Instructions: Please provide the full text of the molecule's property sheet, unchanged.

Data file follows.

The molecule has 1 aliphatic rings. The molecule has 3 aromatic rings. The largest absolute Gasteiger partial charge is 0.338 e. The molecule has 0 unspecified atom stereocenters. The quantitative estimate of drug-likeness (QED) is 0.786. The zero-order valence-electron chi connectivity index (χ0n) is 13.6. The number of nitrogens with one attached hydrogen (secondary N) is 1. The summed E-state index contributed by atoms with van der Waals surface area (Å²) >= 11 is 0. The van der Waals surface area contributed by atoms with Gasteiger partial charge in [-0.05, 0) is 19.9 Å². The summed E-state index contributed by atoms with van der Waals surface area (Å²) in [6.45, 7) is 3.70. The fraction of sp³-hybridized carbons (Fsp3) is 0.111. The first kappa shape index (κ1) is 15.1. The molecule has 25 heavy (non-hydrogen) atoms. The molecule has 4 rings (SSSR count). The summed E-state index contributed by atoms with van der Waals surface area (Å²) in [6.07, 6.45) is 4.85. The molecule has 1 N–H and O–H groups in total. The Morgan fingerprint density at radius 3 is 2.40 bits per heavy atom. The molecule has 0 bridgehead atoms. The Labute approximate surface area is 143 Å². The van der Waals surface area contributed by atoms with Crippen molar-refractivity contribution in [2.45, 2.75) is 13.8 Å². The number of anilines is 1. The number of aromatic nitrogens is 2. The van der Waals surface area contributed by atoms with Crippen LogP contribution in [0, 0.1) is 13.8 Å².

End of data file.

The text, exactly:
The molecule has 1 aliphatic rings. The molecule has 3 aromatic rings. The largest absolute Gasteiger partial charge is 0.338 e. The molecule has 0 unspecified atom stereocenters. The quantitative estimate of drug-likeness (QED) is 0.786. The zero-order valence-electron chi connectivity index (χ0n) is 13.6. The number of nitrogens with one attached hydrogen (secondary N) is 1. The summed E-state index contributed by atoms with van der Waals surface area (Å²) >= 11 is 0. The van der Waals surface area contributed by atoms with Gasteiger partial charge in [-0.05, 0) is 19.9 Å². The summed E-state index contributed by atoms with van der Waals surface area (Å²) in [6.45, 7) is 3.70. The fraction of sp³-hybridized carbons (Fsp3) is 0.111. The first kappa shape index (κ1) is 15.1. The molecule has 25 heavy (non-hydrogen) atoms. The molecule has 4 rings (SSSR count). The summed E-state index contributed by atoms with van der Waals surface area (Å²) in [6.07, 6.45) is 4.85. The molecule has 1 N–H and O–H groups in total. The Morgan fingerprint density at radius 3 is 2.40 bits per heavy atom. The molecule has 0 bridgehead atoms. The Labute approximate surface area is 143 Å². The van der Waals surface area contributed by atoms with Crippen molar-refractivity contribution in [2.45, 2.75) is 13.8 Å². The number of anilines is 1. The number of aromatic nitrogens is 2. The van der Waals surface area contributed by atoms with Crippen LogP contribution in [0, 0.1) is 13.8 Å².